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What There is to Praise: Q&A with Jeanine Hathaway

Jeanine HathawayThis week, Slant caught up with poet Jeanine Hathaway, whose new collection, Long after Lauds, released July 15th. In our conversation, Jeanine talked about the writing life, why she writes about rhinos, and what it means to write from the perspective of an “ex.” Check out the full Q&A below.

Why did you title your collection Long After Lauds?

In monastic life, the first hour of daily prayers, Matins, roused the community to wake up. Wisely, the second hour was Lauds, which means praise—praise with that freshly-awakened consciousness. In this way, such an attitude toward the world, seen and unseen, could be absorbed before breakfast. The poems in Long After Lauds continue that tradition decades later, though outside a community, of waking up, reflecting, discerning what there is to praise. And how. And whom.

There are several “Ex-Nun” poems in Long After Lauds, and a few written from the perspective of an ex-wife, an ex-teacher. What does it mean to write as an “ex”?

The thing about the past is that it’s never entirely past. “Ex” is not only a prefix but a Latin preposition that means “out of” or “away from.” In a book about building a tree house, the designer says it’s a prospect and a refuge. Writing from the vantage point of an “ex” is like that. How I look at the world now is affected by sensibilities cultivated in former circumstances. I don’t put an X over those circumstances except in the way of, say, a treasure map: X marks the spot where I might discover something important, enriching. From the prospect and refuge of the present in figurative language I can explore a past that has moments worth examining.

In the poems “Whose Expectation” and “A Long Engagement” a rhinoceros is the central figure.  Does this animal have a particularly special significance to you?

When my daughter was newly wed, she lived half the continent away. On that first Christmas alone, I took myself to the zoo for distraction from self-pity. The bitter cold pushed me into the warmth of the veldt building. There I came upon the scene of another species as “a living nativity”: the father rhino was in his own pen next to the pen of mother and daughter asleep in their hay. My self-absorption gave way to wonder. Over the years, I’ve continued to explore rhinos both as themselves and as metaphors, mysterious and endangered.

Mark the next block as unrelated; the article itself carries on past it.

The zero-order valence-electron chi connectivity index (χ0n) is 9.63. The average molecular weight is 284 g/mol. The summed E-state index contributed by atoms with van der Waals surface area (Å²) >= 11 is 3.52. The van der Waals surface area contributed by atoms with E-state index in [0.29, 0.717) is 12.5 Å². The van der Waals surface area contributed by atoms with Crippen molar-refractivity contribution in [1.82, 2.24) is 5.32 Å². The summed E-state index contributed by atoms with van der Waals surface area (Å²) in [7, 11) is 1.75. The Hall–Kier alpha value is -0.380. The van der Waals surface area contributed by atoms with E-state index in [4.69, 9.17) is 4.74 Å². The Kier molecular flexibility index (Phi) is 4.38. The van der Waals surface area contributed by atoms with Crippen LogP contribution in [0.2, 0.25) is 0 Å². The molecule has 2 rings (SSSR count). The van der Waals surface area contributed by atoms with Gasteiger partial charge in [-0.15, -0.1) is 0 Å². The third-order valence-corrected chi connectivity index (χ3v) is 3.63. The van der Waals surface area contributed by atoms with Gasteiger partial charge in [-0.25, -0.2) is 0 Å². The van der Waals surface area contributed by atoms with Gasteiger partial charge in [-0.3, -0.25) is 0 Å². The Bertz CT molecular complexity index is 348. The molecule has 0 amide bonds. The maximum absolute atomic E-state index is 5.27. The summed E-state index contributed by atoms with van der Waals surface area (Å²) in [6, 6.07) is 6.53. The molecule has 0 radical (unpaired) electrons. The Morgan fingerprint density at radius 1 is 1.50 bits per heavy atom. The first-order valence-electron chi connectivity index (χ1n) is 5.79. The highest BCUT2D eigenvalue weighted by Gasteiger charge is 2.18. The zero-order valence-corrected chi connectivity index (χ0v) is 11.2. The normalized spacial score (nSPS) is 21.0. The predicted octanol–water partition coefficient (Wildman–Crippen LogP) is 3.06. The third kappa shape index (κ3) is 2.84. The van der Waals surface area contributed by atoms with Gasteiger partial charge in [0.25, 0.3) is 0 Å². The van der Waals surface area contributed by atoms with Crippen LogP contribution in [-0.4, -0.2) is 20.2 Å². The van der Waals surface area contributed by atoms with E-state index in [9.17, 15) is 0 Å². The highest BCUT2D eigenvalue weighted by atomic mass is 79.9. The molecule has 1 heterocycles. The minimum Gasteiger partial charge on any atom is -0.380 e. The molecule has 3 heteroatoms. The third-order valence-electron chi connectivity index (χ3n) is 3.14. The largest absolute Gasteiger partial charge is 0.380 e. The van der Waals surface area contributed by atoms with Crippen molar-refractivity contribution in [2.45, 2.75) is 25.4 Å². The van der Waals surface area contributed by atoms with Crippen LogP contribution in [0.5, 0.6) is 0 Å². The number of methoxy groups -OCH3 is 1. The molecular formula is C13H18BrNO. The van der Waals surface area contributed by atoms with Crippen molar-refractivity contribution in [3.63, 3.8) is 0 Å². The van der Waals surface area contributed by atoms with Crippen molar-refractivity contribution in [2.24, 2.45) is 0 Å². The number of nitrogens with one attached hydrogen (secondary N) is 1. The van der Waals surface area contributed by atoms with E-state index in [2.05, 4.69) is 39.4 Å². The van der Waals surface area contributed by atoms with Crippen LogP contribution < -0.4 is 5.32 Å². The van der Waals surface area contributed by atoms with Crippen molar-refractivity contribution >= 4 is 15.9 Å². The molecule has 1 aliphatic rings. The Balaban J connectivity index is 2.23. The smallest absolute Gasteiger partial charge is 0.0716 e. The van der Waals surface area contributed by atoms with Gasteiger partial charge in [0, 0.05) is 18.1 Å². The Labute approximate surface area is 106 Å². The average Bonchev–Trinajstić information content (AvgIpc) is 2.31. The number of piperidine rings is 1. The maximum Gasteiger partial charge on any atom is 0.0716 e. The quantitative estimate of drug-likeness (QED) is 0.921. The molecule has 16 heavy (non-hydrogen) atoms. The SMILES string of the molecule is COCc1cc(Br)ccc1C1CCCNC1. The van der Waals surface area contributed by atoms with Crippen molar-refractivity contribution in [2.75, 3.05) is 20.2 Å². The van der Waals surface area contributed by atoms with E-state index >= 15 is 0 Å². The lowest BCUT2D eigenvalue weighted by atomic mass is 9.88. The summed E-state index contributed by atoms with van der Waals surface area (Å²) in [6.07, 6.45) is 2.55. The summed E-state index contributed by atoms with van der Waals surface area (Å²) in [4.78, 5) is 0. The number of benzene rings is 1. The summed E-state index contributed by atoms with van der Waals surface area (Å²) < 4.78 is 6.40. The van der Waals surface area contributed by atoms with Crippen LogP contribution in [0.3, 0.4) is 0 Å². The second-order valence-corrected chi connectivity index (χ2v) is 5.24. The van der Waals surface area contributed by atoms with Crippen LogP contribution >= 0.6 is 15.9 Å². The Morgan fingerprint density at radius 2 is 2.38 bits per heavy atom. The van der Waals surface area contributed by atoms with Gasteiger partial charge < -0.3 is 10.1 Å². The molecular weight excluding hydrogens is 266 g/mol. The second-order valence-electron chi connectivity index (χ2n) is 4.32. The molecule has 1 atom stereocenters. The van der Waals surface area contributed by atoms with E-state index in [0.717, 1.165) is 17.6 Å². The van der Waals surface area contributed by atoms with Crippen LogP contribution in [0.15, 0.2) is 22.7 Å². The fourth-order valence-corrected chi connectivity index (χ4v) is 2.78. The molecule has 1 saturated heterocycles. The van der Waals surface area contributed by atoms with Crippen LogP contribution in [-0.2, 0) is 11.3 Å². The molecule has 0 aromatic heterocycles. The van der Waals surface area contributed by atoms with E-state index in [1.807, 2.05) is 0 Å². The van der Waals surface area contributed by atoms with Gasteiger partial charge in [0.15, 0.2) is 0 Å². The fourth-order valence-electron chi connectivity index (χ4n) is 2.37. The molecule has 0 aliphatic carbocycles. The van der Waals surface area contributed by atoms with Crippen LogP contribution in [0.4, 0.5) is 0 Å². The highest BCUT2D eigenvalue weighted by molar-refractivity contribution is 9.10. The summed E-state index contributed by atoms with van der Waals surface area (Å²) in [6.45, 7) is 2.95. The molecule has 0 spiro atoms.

Long After Lauds is your fourth book, preceded by a novel and two poetry collections. What was the process of writing this collection like for you? How has your writing life changed over the course of your career?

This book includes many of the poems from the chapbook, The Ex-Nun Poems, which seems like double-dipping. I did this because I want the reader to understand that a monastic formation informs everything. Writer Karen Armstrong says the religious novitiate is a period of initiation so thorough its effects cannot be entirely undone. By including the ex-nun poems in here, all the other poems bear witness to that. Over the course of my career, my writing life has matured by being a close reader, teacher, mother, a woman engaged in the lives of my family, students, community. One can call this practice Keatsian “negative capability,” or compassion. I intend my writing life to offer an imaginative invitation to non-dualism, one that describes relationships richly textured by love.

You’ve taught literature and creative writing at Wichita State University and served as a mentor in the MFA program at Seattle Pacific University. What is one piece of advice you would give to budding writers?

Read the classics, aloud, to digest the tradition, the forms, until you embody them in your own central stillness. That’s more than one piece of advice, but eventually these pieces kaleidoscopically come together in a unified field. Read, listen to your own or another’s voice, memorize, build up the knowledge of various technical moves so they feel as natural as physical habits, muscle memory. Plus they’re useful when you’re bored or have exhausted the personae and techniques you’ve come to rely on. There’s more than one way.

In Long After Lauds, you take your readers to some unexpected places: from the cloister to the depths of the ocean, from the Champs-Elysees to an American desert highway, from adult tap classes to Comicon. Curiosity and exploration are a common thread throughout the collection. So, now that this book has been completed, what’s ahead? Where will you take us next?

Next, I will take you to France, particularly Orleans in 1981 and 1429. It’s a memoir in poetry in which Joan of Arc’s influence continues. In a different project, more rhino poems ultimately take the form of a kind of bestiary.